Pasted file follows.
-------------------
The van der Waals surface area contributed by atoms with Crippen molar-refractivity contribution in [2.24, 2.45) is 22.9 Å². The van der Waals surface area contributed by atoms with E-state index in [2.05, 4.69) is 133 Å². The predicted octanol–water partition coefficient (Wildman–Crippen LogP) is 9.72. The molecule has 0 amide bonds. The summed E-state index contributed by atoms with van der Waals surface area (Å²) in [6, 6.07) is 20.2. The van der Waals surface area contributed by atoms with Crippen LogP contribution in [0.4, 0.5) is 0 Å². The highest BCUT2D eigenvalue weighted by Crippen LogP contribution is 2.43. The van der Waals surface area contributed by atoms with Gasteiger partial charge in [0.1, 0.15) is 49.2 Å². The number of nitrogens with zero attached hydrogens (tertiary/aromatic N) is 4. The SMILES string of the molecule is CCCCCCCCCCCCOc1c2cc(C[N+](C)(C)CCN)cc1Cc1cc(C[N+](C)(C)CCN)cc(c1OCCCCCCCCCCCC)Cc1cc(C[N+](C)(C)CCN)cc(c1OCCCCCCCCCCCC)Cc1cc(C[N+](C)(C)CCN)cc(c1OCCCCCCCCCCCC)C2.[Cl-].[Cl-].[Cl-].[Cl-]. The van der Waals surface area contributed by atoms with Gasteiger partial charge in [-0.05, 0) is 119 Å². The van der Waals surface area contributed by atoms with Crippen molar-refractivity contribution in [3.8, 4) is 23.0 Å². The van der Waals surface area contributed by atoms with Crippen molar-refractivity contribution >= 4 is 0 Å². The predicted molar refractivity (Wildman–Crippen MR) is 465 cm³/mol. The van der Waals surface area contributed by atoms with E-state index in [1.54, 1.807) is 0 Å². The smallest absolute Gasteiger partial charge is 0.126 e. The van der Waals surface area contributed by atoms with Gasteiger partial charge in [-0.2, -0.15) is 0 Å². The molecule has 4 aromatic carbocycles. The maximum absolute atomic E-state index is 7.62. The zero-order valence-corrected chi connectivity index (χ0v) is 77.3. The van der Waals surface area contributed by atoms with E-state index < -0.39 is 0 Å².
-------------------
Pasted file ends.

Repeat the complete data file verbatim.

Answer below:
The van der Waals surface area contributed by atoms with Crippen molar-refractivity contribution in [2.24, 2.45) is 22.9 Å². The van der Waals surface area contributed by atoms with E-state index in [2.05, 4.69) is 133 Å². The predicted octanol–water partition coefficient (Wildman–Crippen LogP) is 9.72. The molecule has 0 amide bonds. The summed E-state index contributed by atoms with van der Waals surface area (Å²) in [6, 6.07) is 20.2. The van der Waals surface area contributed by atoms with Crippen LogP contribution in [0.4, 0.5) is 0 Å². The highest BCUT2D eigenvalue weighted by Crippen LogP contribution is 2.43. The van der Waals surface area contributed by atoms with Gasteiger partial charge in [0.1, 0.15) is 49.2 Å². The number of nitrogens with zero attached hydrogens (tertiary/aromatic N) is 4. The SMILES string of the molecule is CCCCCCCCCCCCOc1c2cc(C[N+](C)(C)CCN)cc1Cc1cc(C[N+](C)(C)CCN)cc(c1OCCCCCCCCCCCC)Cc1cc(C[N+](C)(C)CCN)cc(c1OCCCCCCCCCCCC)Cc1cc(C[N+](C)(C)CCN)cc(c1OCCCCCCCCCCCC)C2.[Cl-].[Cl-].[Cl-].[Cl-]. The van der Waals surface area contributed by atoms with Gasteiger partial charge in [-0.05, 0) is 119 Å². The van der Waals surface area contributed by atoms with Crippen molar-refractivity contribution in [3.8, 4) is 23.0 Å². The van der Waals surface area contributed by atoms with Crippen molar-refractivity contribution >= 4 is 0 Å². The predicted molar refractivity (Wildman–Crippen MR) is 465 cm³/mol. The van der Waals surface area contributed by atoms with E-state index in [1.54, 1.807) is 0 Å². The smallest absolute Gasteiger partial charge is 0.126 e. The van der Waals surface area contributed by atoms with Gasteiger partial charge in [-0.2, -0.15) is 0 Å². The molecule has 4 aromatic carbocycles. The maximum absolute atomic E-state index is 7.62. The zero-order valence-corrected chi connectivity index (χ0v) is 77.3. The van der Waals surface area contributed by atoms with E-state index < -0.39 is 0 Å².